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Title: Catullus : lyric poet, lyricist
Author: Oade, Stephanie
ISNI:       0000 0004 7231 9184
Awarding Body: University of Oxford
Current Institution: University of Oxford
Date of Award: 2017
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There exists between lyric poetry and music a bond that is at once tangible and grounded in practice, and yet that is indeterminate, a matter of perception as much as theory. From Graeco-Roman antiquity to the modern day, lyrical forms have brought together music and text in equal partnership: in archaic Greece, music and lyric poetry were inextricably (now irrecoverably) coupled; when lyric poetry flowered in the eighteenth century, composers harnessed text to music in order to create the new and fully integrated genre of Lieder; and in our contemporary age, the connection between word and music is perhaps most keenly felt in pop music and song 'lyrics'. In 2016, the conferral of the Nobel Prize for Literature on Bob Dylan brought to wider public attention the nature of lyric's poetical-musical bond: can Dylan be considered a poet if the meaning, syntax and expression of his words are dependent upon music? Is music supplementary to the words or are the two so harnessed that the music is in fact a facet of the poetic expression? The connection between music and poetry is perfectly clear in such integrated lyric forms as these, but a more indeterminate connection can also be felt in 'purely' musical or poetic works - or at least in the way that we perceive them - as our postRomantic, adjectival use of the word 'lyrical' shows. Describing music as lyrical often suggests that it carries an extra-musical significance, a deeply felt emotion, something akin to verbal expression, while a lyrical poem brings with it an emotive aurality and a certain musicality. Text and music of lyrical quality may, therefore, invoke the other for the purpose of expression and emotion so long as our understanding of lyric forms remains conditioned by the appreciation of an implied music-poetry relationship This thesis works within the overlap of music and poetry in order to explore the particular lyric voice of Catullus in the context of his twentieth-century musical reception. Whilst some of Catullus's poems may have been performed musically, what we know of poetry circulation, publication and recitation in first-century BCE Rome suggests that the corpus was essentially textual. Nevertheless, Catullus's poetry was set to music centuries later, not in reconstruction of an ancient model, but in new expression, suggesting not only that composers of the twentieth century found themes in Catullus's poetry that resonated in their own contemporary world but that they found a particular musicality, something in the poetry that lent itself to musical form. I argue that it is in these works of reception that we can most clearly identify the essence of Catullan lyricism. Moreover, by considering the process of reception, this thesis is able to take a broader view of lyric, identifying traits and characteristics that are common to both music and poetry, thus transcending the boundaries of individual art forms in order to consider the genre in larger, interdisciplinary terms.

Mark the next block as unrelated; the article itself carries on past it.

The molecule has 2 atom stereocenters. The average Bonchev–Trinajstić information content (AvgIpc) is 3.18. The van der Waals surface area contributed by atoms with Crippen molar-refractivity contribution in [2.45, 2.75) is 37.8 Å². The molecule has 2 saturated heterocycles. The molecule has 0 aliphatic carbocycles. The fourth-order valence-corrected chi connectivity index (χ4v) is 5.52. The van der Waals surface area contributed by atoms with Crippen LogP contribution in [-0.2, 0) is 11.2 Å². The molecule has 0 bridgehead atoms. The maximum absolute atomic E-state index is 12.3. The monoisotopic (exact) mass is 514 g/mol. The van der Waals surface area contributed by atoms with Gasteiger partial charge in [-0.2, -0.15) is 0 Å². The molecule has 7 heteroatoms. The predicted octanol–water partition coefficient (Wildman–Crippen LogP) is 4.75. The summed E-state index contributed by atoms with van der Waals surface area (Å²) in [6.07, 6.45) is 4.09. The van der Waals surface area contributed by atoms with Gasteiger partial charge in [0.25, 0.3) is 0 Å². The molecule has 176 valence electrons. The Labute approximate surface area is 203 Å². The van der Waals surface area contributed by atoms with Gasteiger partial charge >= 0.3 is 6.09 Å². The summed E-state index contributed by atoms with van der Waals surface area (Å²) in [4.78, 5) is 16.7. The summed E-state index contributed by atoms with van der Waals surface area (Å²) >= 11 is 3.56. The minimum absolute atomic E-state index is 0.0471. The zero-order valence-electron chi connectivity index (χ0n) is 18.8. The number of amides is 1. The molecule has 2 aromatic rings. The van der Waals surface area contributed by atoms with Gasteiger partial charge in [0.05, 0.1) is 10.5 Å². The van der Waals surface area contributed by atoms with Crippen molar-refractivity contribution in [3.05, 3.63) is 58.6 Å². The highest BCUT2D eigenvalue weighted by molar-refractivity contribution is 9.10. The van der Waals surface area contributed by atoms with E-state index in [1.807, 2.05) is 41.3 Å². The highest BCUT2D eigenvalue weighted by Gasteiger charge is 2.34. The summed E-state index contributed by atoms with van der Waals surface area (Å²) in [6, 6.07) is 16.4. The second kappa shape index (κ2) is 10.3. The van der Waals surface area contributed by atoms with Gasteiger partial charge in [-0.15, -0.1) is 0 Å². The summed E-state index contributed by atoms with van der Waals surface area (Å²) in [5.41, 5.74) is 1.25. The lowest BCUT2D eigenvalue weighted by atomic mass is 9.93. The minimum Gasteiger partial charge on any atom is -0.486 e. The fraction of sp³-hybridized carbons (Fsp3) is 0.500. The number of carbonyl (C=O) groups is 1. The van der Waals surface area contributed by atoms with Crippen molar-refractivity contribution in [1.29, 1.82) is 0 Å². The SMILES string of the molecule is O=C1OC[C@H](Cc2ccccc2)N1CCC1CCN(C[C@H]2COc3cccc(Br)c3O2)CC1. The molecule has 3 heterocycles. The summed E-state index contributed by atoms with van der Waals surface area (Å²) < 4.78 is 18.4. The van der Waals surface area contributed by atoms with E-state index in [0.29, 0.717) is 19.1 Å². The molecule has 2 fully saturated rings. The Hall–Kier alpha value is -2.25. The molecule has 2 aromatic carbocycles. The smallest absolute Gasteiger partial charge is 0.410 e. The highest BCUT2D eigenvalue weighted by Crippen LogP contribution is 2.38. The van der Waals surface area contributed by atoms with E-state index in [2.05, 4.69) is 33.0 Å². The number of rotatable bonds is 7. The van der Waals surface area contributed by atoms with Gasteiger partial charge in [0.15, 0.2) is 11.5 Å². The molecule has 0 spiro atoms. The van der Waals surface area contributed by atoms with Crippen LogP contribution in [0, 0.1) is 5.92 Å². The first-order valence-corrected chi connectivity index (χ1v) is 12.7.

Supervisor: Tunbridge, Laura ; Macintosh, Fiona ; Trimble, Gail Sponsor: Ertegun Graduate Scholarship
Qualification Name: Thesis (Ph.D.) Qualification Level: Doctoral
EThOS ID:  DOI: Not available
Keywords: Catullus, Gaius Valerius ; Lyric poetry ; Reception of Antiquity ; Alan Rawsthorne ; Carl Orff ; Richard Strauss ; Hugo von Hofmannsthal ; Ariadne ; Lyricism ; Ned Rorem